With the benefit of hindsight, the second half of 2019 proved to be a tumultuous time for Malaysian businesses when it came to security of the personal data of their customers.

In Q3 of 2019 alone, we saw the news below making headlines in Malaysian news outlets:

  • The second leakage of Astro subscribers’ names, identity card numbers, data of birth, gender, race and address;[1] and
  • the leakage of Malindo’s passengers’ information including passport details, home addresses and phone numbers.[2]

Perhaps reading this article will give readers a sense of déjà vu, as this was the SECOND instance of personal data leakage originating from Malaysia’s largest cable TV network. We briefly mentioned a previous leak in our article here from 2018.

The above are just examples of some of the more prominent incidents. This is particularly worrying, considering that Malaysia was very recently ranked very unfavourably for our personal data protection regime.

A personal data breach is not just bad PR for businesses. A personal data breach also puts individuals whose personal data has been breached at a heightened risk of identity theft, spamming and / or unwanted targeted advertising, among others.

In response to the incidences above, the Ministry of Communications and Multimedia (“MCMC”) and the Minister of Communications and Multimedia released a statement stating that the MCMC is currently reviewing the Personal Data Protection Act 2010 of Malaysia (“PDPA”) to “ensure it applies to those receiving leaked information along with data leakers, and to ensure actions against cross-border hackers activities via cooperation with ASEAN countries”.

While those are lofty goals, we are not entirely clear on the content of the proposed amendment.  However, there is a low hanging fruit that MCMC and the Department of Personal Data Protection of Malaysia (“PDP”) can pursue – data breach notification.

The General Data Protection Regulations of the European Union (“GDPR”) mandates that data controllers (businesses are a class of data controllers) to notify the relevant supervisory authorities within 72 hours upon the occurrence of a personal data breach, unless such breaches are unlikely to result in a risk to the rights and freedoms of individuals.[3] In addition, if the personal data breach is likely to result in a high risk to the rights and freedoms of individuals, data users are obliged to notify the data subjects (customers are a class of data subjects) of the same.[4]

For the ease of reading, the above obligations shall be referred to as “Data Breach Notification”, or DBN.  Broadly, DBN places obligations on data users to have robust breach detection, investigation, record keeping and internal reporting processes in place when a data breach arises. DBN further requires both regulators and individuals (the data subjects) to be notified by the data user of a breach of personal data within a specific time frame, in order to take active steps to contain the leakage and manage the risks occurring from a personal data leakage.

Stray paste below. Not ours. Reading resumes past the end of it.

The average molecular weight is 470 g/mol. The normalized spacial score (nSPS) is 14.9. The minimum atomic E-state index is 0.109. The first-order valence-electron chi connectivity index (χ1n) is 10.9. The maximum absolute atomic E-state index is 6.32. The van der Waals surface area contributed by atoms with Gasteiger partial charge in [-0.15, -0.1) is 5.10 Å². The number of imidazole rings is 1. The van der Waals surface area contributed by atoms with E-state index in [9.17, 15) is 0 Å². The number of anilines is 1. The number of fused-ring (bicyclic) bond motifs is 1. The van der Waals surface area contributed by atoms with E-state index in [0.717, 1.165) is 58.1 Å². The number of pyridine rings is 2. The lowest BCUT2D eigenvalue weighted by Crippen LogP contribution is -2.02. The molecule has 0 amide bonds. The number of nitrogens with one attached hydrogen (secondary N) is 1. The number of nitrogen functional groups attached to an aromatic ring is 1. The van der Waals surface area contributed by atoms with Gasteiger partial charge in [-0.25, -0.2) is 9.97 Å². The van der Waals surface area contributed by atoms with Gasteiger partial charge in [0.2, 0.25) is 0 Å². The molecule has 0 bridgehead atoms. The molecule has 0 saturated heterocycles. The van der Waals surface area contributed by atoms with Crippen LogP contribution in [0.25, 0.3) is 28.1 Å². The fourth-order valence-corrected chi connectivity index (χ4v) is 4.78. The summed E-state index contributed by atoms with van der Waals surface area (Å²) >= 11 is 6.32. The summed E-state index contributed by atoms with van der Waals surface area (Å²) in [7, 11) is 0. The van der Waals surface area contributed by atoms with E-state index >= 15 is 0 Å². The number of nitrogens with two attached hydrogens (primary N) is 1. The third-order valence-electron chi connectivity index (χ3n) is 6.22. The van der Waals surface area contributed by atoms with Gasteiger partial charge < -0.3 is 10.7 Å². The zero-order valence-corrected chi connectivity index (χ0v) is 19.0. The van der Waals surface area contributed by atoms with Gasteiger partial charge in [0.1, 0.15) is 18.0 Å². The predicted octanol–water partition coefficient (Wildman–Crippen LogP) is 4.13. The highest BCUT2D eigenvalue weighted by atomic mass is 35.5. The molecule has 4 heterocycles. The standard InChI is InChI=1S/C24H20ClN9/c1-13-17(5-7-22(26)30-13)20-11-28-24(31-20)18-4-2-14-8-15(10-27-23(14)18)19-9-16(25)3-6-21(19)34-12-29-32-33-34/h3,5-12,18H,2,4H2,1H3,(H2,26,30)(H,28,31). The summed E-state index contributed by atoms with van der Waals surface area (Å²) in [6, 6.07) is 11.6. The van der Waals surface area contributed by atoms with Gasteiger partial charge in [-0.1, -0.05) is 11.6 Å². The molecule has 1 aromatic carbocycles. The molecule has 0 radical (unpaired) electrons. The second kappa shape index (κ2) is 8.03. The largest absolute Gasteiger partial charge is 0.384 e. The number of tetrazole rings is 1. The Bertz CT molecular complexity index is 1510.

The PDP is aware of the omission, as it is the subject matter of the Public Consultation Paper No. 1/2018 (“PCP”) published by the PDP in which feedback is solicited from the Malaysian public with regards to the implementation of DBN under the PDPA.

As at the date of publishing of this article, the PDPA still does not contain any DBN obligations on businesses, but do watch this space as we anticipate legislative developments in this area soon. To prepare for this almost inevitable introduction of DBN, organizations should ask themselves these key questions:

  • What is a personal data breach?
  • What systems do we have to detect breaches?
  • What is our internal investigation and reporting procedure when a breach occurs?
  • Do we have an internal decision making process on whether to notify a breach to the authorities and affected individuals?
  • What information must we provide to individuals when telling them about a breach?
  • What other steps should we take in response to a breach?

To be clear, the PDPA, its subsidiary legislations, and the Personal Data Protection Standard 2015 do contain obligations on businesses to protect personal data of its customers and employees, notwithstanding that there is no clear DBN obligation as yet.  Donovan & Ho has written about this briefly in this article.

Personal data leakages are a very real problem that has arisen time and time again. Businesses and Malaysian regulators have to work hand in hand to overcome this thorny issue, and the formulating of regulatory solutions like DBN can’t come soon enough.

[1] https://www.thestar.com.my/tech/tech-news/2019/08/22/astro-suffers-another-data-breach-in-the-midst-of-informing-affected-customers

[2] https://www.nst.com.my/news/crime-courts/2019/09/524082/malindo-data-leak-breach-caused-ex-staff

[3] Article 33, GDPR.

[4] Article 34, GDPR.


This article was written by Shawn Ho (Partner) & Ian Liew (Associate) from the corporate practice group of Donovan & Ho.  Shawn leads the corporate practice group of Donovan & Ho, and has been recognised as a Notable Practitioner, whilst the firm has been recognised as a Notable Firm for Corporate and M&A by Asialaw Profiles 2020.  We are also ranked a Recommended Firm by IFLR1000 2020.

 Our corporate practice group advises on corporate acquisitions, restructuring exercises, joint venture arrangements, shareholder agreements, employee share options and franchise businesses, Malaysia start-up founders and can assist with venture capital funds in Seed, Series A & B funding rounds. Feel free to contact us if you have any queries.


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